FAQ’s — EAH and Affordable Housing

Frequently Asked Questions

1. What is affordable housing?

“Affordable housing” is commonly defined as apartment housing that is rented at below-market rates, for which households must income-qualify based on the area median income (AMI) in the region as designated by the US Department of Housing and Urban Development (HUD). Prices are made affordable through government or private subsidy and/or through local government policy.

The term “workforce housing” refers to affordable housing often in support of local employees–such as teachers, police and fire personnel, and retail and service employees–so that they can live in the communities where they work.

2. Who lives in affordable housing?

You might be surprised! Affordable housing serves a wide-range of populations including working families, seniors, and persons with disabilities. Many people who need affordable housing already live and work in your community.

The increasingly high housing costs continue to outpace the earning levels of families and fixed income seniors. Since 1997, for example, the median home price in the California Bay Area increased about 200 percent, and the number of Californians paying more than 80 percent of their income towards rent has doubled in ten years.

(Statistics provided by Nonprofit Housing Association of Northern California and California Housing Consortium.)

3. What does affordable housing look like?

Affordable housing built by EAH Housing is of high quality construction with attractive design that reflects the distinctive personality of the local community.

EAH is dedicated to building communities that enhance the surrounding neighborhoods. The organization has received multiple national awards from the United States Department of Housing and Urban Development (HUD) for property management, eleven design awards and numerous commendations from legislators on the federal, state and local levels.

4. I’m concerned about traffic. Will high density and affordable housing make a positive difference?

Yes, in fact people who live in high density and affordable housing own fewer cars and drive less.

With lower car ownership rates, affordable housing residents have fewer auto trips and fewer single occupant automobile commutes. Further, high-density and affordable housing often encourage nearby retail development, along with ease of walking and transit use. This mix of housing with commercial development is crucial for traffic control, since non-work trips constitute the largest number of trips.

(Source: California Department of Housing & Community Development)

5. Will affordable housing affect property values?

In many cases, affordable properties actually contribute to an increase in neighboring property values because of their attractive design and superior property management practices.

Extensive research in California and other states show the relationship between affordable housing developments and neighboring property values to be positive one or with no negative effect.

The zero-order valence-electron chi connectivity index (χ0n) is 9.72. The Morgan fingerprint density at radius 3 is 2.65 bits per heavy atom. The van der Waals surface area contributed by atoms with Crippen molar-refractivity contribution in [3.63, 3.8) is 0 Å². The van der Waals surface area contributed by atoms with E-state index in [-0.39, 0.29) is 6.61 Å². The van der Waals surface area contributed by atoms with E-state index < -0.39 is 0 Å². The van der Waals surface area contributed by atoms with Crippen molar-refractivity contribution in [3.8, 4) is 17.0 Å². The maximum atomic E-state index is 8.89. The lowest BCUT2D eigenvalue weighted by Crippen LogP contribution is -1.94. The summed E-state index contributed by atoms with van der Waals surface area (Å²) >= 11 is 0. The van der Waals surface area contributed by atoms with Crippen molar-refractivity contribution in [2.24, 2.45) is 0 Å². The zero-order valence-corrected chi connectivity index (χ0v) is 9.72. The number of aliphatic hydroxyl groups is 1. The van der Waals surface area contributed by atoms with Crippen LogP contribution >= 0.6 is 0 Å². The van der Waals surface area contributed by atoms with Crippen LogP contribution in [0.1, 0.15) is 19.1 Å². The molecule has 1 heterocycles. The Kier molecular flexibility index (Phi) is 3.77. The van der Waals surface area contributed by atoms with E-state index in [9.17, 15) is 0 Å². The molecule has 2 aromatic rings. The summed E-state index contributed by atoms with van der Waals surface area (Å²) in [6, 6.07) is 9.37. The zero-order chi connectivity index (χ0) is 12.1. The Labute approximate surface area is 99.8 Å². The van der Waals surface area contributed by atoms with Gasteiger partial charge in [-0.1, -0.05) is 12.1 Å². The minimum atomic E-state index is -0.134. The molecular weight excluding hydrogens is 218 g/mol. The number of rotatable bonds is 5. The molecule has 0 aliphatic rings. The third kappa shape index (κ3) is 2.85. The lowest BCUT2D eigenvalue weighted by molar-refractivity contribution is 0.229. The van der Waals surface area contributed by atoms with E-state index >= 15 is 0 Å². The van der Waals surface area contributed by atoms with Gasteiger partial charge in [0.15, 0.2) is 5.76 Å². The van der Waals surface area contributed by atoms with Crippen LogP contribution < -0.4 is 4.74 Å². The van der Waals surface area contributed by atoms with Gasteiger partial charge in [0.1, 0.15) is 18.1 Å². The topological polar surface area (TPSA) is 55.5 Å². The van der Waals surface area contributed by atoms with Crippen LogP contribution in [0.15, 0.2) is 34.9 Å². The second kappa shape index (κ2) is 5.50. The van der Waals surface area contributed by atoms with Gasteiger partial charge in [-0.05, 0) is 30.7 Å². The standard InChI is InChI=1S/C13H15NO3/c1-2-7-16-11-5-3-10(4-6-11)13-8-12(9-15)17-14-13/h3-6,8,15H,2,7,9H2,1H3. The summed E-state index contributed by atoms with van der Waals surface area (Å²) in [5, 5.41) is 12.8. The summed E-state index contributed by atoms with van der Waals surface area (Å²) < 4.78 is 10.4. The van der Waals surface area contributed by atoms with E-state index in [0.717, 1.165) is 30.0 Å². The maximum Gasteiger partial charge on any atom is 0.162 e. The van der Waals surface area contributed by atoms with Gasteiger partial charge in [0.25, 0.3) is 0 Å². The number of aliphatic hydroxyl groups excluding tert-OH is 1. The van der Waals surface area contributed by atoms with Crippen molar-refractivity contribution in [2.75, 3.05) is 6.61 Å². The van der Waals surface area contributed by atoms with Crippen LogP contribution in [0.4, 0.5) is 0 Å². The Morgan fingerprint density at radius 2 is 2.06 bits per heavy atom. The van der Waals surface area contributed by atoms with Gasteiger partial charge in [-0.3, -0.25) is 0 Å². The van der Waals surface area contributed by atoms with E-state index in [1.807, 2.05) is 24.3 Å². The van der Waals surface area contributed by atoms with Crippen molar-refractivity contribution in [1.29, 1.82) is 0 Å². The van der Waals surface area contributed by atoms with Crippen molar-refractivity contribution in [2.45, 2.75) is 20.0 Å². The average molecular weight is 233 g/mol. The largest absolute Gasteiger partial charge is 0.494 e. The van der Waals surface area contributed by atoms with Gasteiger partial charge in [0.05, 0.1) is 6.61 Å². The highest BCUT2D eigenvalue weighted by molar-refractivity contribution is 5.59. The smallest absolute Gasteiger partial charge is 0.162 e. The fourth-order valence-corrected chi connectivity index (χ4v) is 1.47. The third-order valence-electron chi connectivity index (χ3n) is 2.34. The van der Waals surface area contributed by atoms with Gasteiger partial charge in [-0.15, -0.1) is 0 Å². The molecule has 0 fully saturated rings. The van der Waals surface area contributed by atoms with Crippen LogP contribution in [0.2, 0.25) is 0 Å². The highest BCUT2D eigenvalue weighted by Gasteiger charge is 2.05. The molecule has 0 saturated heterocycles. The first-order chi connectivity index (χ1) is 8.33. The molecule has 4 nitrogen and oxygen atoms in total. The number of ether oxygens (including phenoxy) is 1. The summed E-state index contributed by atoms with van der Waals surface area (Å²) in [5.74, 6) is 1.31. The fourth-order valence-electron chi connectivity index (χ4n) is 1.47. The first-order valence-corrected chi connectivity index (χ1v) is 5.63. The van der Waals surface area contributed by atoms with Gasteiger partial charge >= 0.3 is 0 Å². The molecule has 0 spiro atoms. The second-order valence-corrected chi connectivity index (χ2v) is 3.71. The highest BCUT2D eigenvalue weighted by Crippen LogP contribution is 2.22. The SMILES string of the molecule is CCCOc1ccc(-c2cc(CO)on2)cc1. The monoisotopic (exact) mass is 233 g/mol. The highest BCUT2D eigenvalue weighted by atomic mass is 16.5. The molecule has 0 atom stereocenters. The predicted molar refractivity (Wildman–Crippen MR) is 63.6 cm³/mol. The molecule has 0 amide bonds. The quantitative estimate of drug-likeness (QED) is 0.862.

6. I have heard that high-density housing is important. Is it more affordable?

Higher-density housing provides more units per acre, which lowers the land cost per unit encouraging housing affordability. However, not all high-density housing is affordable to low-income families.

Neighborhoods like San Francisco’s Nob Hill and high-rises in downtown Honolulu are examples of upper-income areas where housing densities are quite high. To ensure affordability, local governments must intervene with programs and additional concessions for the high-density units to be affordable. High-density housing can be a success when it is transit-oriented, preserves the neighborhood, and includes retail and other mixed-use features.

7. Will affordable housing affect the crime rates in my neighborhood?

Well-managed properties create a sense of community and a neighborhood watch environment. Not one study has shown a relationship between affordable housing and violent crime rates.

The property and on-site staff of EAH Housing adhere to very high standards. We employ stringent tenant screening practices and invest in good security systems. If a resident is found to be involved in illegal activity, eviction proceedings are strictly followed. In fact, in neighborhoods where crime was prevalent, EAH was instrumental in reducing the incidence of crime in the community. With the help of local law enforcement, EAH was able to decrease drug-related activities, and general criminal incidences in the neighborhood.

8. Where does EAH build and manage affordable housing communities?

EAH Housing properties are located throughout the western United States in California and Hawai‘i.

These communities range from garden-style, low-density complexes in suburban areas, to the 32-story Kukui Tower in Honolulu. They include homes for seniors, large and small families, persons with disabilities, students, artists, veterans and others in need of low-income and workforce housing.

9. What does the “EAH” stand for in EAH Housing?

The US Department of Housing and Urban Development (HUD) was first created in 1965. Three years later, President Lyndon B. Johnson signed the 1968 Housing Act into law. That same year, EAH – formerly known as the Ecumenical Association for Housing – was formed to make a difference during the Civil Rights Movement. Today EAH does business simply as EAH Housing.